Steve Deering had a nice set of slides in London about the
horrible things that we were doing to "the wasp waist" (IP), but
that doesn't mean that "wasp waists" don't have real advantages.
We like to say in TSV that having applications handle congestion
control is wrong because if 19 applications out of 20 do it
correctly, the guy who hoses it up, hoses it for everyone.
Although the potential for disaster on interface selection is
limited, what we're trying to do isn't trivial, and the chances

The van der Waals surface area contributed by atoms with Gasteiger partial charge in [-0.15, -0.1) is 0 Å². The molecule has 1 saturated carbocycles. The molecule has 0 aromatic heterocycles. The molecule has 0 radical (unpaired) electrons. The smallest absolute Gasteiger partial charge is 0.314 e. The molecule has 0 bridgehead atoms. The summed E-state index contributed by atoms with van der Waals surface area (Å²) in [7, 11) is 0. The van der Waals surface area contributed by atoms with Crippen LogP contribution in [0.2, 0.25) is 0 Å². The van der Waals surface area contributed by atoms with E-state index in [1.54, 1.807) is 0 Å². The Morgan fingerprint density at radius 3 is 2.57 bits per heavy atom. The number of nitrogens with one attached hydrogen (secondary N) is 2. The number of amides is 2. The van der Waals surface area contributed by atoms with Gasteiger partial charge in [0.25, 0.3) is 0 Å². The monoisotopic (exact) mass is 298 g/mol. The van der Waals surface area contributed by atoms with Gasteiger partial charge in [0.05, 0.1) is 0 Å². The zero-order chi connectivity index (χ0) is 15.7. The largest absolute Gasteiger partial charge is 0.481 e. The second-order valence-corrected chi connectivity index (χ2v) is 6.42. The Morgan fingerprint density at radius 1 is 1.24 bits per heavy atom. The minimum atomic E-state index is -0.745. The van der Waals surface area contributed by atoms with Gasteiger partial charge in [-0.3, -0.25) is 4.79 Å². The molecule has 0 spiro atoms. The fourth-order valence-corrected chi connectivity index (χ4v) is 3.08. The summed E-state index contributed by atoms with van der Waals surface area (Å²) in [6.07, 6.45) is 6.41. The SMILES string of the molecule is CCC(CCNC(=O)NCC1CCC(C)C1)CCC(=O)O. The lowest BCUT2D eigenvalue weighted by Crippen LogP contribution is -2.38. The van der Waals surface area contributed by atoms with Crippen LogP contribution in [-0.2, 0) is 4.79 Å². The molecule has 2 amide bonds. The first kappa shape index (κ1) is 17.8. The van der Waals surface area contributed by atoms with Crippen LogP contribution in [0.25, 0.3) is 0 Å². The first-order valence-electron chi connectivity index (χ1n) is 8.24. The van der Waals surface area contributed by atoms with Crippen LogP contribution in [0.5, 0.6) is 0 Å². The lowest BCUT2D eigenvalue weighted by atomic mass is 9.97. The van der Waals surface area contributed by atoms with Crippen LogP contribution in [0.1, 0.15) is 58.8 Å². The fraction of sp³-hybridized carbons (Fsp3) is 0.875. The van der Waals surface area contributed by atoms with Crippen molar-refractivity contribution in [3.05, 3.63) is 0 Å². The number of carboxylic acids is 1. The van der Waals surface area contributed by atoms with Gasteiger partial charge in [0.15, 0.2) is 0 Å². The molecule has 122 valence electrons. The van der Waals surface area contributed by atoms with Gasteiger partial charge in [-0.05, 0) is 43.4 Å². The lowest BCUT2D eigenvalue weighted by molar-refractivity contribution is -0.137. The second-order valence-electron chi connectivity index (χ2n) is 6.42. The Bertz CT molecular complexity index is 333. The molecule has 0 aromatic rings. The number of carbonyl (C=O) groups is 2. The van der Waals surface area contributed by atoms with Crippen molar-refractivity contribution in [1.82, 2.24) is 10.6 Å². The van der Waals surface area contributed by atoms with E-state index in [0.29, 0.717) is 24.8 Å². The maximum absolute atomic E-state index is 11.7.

a stack can do a better job than a random application seem
pretty large to me. I'd vote for Stephen's "latter".
--- Stephen Sprunk <stephen(_at_)sprunk(_dot_)org> wrote:
Which is harder, having the stack give the app a list of
destination addresses and then expect the app to figure out
which to use, or
have the stack attempt various combinations of source and
addresses and just notify the application which one(s) worked?
Something tells me the latter is both easier and more likely